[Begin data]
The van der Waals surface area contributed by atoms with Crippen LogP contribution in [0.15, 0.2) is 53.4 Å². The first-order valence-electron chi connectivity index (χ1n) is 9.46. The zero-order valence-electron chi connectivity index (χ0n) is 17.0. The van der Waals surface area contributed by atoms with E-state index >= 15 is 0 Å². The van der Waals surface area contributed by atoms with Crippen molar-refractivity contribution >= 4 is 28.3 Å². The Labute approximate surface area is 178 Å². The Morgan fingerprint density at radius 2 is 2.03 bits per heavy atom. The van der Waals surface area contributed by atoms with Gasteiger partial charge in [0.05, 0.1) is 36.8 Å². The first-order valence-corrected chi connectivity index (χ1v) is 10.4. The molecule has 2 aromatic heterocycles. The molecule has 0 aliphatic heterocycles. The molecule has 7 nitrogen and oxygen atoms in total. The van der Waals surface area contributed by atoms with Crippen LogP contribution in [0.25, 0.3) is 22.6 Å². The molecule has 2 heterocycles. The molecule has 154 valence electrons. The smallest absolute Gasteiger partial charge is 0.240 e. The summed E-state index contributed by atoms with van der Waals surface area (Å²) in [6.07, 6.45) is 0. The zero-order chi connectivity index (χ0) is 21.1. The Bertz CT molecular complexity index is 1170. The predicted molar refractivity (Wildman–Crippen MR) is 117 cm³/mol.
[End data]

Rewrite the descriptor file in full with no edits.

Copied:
The van der Waals surface area contributed by atoms with Crippen LogP contribution in [0.15, 0.2) is 53.4 Å². The first-order valence-electron chi connectivity index (χ1n) is 9.46. The zero-order valence-electron chi connectivity index (χ0n) is 17.0. The van der Waals surface area contributed by atoms with E-state index >= 15 is 0 Å². The van der Waals surface area contributed by atoms with Crippen molar-refractivity contribution >= 4 is 28.3 Å². The Labute approximate surface area is 178 Å². The Morgan fingerprint density at radius 2 is 2.03 bits per heavy atom. The van der Waals surface area contributed by atoms with Gasteiger partial charge in [0.05, 0.1) is 36.8 Å². The first-order valence-corrected chi connectivity index (χ1v) is 10.4. The molecule has 2 aromatic heterocycles. The molecule has 0 aliphatic heterocycles. The molecule has 7 nitrogen and oxygen atoms in total. The van der Waals surface area contributed by atoms with Crippen LogP contribution in [0.25, 0.3) is 22.6 Å². The molecule has 2 heterocycles. The molecule has 154 valence electrons. The smallest absolute Gasteiger partial charge is 0.240 e. The summed E-state index contributed by atoms with van der Waals surface area (Å²) in [6.07, 6.45) is 0. The zero-order chi connectivity index (χ0) is 21.1. The Bertz CT molecular complexity index is 1170. The predicted molar refractivity (Wildman–Crippen MR) is 117 cm³/mol.